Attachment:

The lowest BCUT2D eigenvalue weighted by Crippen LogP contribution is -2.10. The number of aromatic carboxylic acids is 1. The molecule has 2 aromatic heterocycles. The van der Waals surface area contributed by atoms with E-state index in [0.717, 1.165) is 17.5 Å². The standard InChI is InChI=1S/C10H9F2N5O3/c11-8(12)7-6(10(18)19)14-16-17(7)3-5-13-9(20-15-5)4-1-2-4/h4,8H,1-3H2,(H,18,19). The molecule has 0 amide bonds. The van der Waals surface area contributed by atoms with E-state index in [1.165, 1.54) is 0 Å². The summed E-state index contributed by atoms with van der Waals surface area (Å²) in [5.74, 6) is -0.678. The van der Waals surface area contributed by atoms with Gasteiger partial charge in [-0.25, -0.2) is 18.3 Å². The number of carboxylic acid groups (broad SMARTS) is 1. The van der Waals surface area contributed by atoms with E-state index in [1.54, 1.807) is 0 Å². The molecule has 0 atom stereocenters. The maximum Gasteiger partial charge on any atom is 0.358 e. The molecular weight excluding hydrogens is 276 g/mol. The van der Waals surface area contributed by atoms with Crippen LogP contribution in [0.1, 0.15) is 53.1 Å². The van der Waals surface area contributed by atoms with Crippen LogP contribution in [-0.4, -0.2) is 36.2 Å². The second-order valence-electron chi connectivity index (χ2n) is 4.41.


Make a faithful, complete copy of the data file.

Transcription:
The lowest BCUT2D eigenvalue weighted by Crippen LogP contribution is -2.10. The number of aromatic carboxylic acids is 1. The molecule has 2 aromatic heterocycles. The van der Waals surface area contributed by atoms with E-state index in [0.717, 1.165) is 17.5 Å². The standard InChI is InChI=1S/C10H9F2N5O3/c11-8(12)7-6(10(18)19)14-16-17(7)3-5-13-9(20-15-5)4-1-2-4/h4,8H,1-3H2,(H,18,19). The molecule has 0 amide bonds. The van der Waals surface area contributed by atoms with E-state index in [1.165, 1.54) is 0 Å². The summed E-state index contributed by atoms with van der Waals surface area (Å²) in [5.74, 6) is -0.678. The van der Waals surface area contributed by atoms with Gasteiger partial charge in [-0.25, -0.2) is 18.3 Å². The number of carboxylic acid groups (broad SMARTS) is 1. The van der Waals surface area contributed by atoms with E-state index in [1.54, 1.807) is 0 Å². The molecule has 0 atom stereocenters. The maximum Gasteiger partial charge on any atom is 0.358 e. The molecular weight excluding hydrogens is 276 g/mol. The van der Waals surface area contributed by atoms with Crippen LogP contribution in [0.1, 0.15) is 53.1 Å². The van der Waals surface area contributed by atoms with Crippen LogP contribution in [-0.4, -0.2) is 36.2 Å². The second-order valence-electron chi connectivity index (χ2n) is 4.41.